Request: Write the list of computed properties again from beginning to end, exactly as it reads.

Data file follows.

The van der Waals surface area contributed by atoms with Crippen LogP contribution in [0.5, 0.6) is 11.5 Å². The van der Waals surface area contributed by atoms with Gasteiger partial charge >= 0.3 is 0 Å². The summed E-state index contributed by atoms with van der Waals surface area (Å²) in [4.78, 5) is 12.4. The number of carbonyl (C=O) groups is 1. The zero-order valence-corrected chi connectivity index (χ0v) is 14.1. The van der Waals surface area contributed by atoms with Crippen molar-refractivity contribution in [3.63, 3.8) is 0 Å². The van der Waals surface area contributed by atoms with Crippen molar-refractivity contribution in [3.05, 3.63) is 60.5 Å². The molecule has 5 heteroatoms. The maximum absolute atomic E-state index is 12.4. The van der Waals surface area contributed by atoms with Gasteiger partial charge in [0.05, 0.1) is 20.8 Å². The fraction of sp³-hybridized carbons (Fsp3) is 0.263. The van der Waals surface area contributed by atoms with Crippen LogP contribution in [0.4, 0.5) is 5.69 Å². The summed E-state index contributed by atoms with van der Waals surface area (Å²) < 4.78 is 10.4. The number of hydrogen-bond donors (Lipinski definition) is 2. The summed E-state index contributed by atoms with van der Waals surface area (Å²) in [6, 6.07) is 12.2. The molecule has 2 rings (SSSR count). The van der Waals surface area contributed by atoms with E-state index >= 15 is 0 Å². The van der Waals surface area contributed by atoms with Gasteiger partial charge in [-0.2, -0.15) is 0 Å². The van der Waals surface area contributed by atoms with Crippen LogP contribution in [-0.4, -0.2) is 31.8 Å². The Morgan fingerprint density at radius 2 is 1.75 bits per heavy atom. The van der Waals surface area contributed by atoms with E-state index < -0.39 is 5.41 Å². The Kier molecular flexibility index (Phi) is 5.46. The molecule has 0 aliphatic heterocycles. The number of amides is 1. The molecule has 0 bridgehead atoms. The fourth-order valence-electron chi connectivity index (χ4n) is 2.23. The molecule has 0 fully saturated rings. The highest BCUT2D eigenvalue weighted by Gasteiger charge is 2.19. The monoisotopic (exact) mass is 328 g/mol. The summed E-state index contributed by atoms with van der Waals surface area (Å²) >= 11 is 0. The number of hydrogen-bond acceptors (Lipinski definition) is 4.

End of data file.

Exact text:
The van der Waals surface area contributed by atoms with Crippen LogP contribution in [0.5, 0.6) is 11.5 Å². The van der Waals surface area contributed by atoms with Gasteiger partial charge >= 0.3 is 0 Å². The summed E-state index contributed by atoms with van der Waals surface area (Å²) in [4.78, 5) is 12.4. The number of carbonyl (C=O) groups is 1. The zero-order valence-corrected chi connectivity index (χ0v) is 14.1. The van der Waals surface area contributed by atoms with Crippen molar-refractivity contribution in [3.63, 3.8) is 0 Å². The van der Waals surface area contributed by atoms with Crippen molar-refractivity contribution in [3.05, 3.63) is 60.5 Å². The molecule has 5 heteroatoms. The maximum absolute atomic E-state index is 12.4. The van der Waals surface area contributed by atoms with Gasteiger partial charge in [0.05, 0.1) is 20.8 Å². The fraction of sp³-hybridized carbons (Fsp3) is 0.263. The van der Waals surface area contributed by atoms with Crippen LogP contribution in [0.4, 0.5) is 5.69 Å². The summed E-state index contributed by atoms with van der Waals surface area (Å²) < 4.78 is 10.4. The number of hydrogen-bond donors (Lipinski definition) is 2. The summed E-state index contributed by atoms with van der Waals surface area (Å²) in [6, 6.07) is 12.2. The molecule has 2 rings (SSSR count). The van der Waals surface area contributed by atoms with E-state index >= 15 is 0 Å². The van der Waals surface area contributed by atoms with Gasteiger partial charge in [-0.2, -0.15) is 0 Å². The van der Waals surface area contributed by atoms with Crippen LogP contribution in [-0.4, -0.2) is 31.8 Å². The Morgan fingerprint density at radius 2 is 1.75 bits per heavy atom. The van der Waals surface area contributed by atoms with E-state index < -0.39 is 5.41 Å². The Kier molecular flexibility index (Phi) is 5.46. The molecule has 0 aliphatic heterocycles. The number of amides is 1. The molecule has 0 bridgehead atoms. The fourth-order valence-electron chi connectivity index (χ4n) is 2.23. The molecule has 0 fully saturated rings. The highest BCUT2D eigenvalue weighted by Gasteiger charge is 2.19. The monoisotopic (exact) mass is 328 g/mol. The summed E-state index contributed by atoms with van der Waals surface area (Å²) >= 11 is 0. The number of hydrogen-bond acceptors (Lipinski definition) is 4.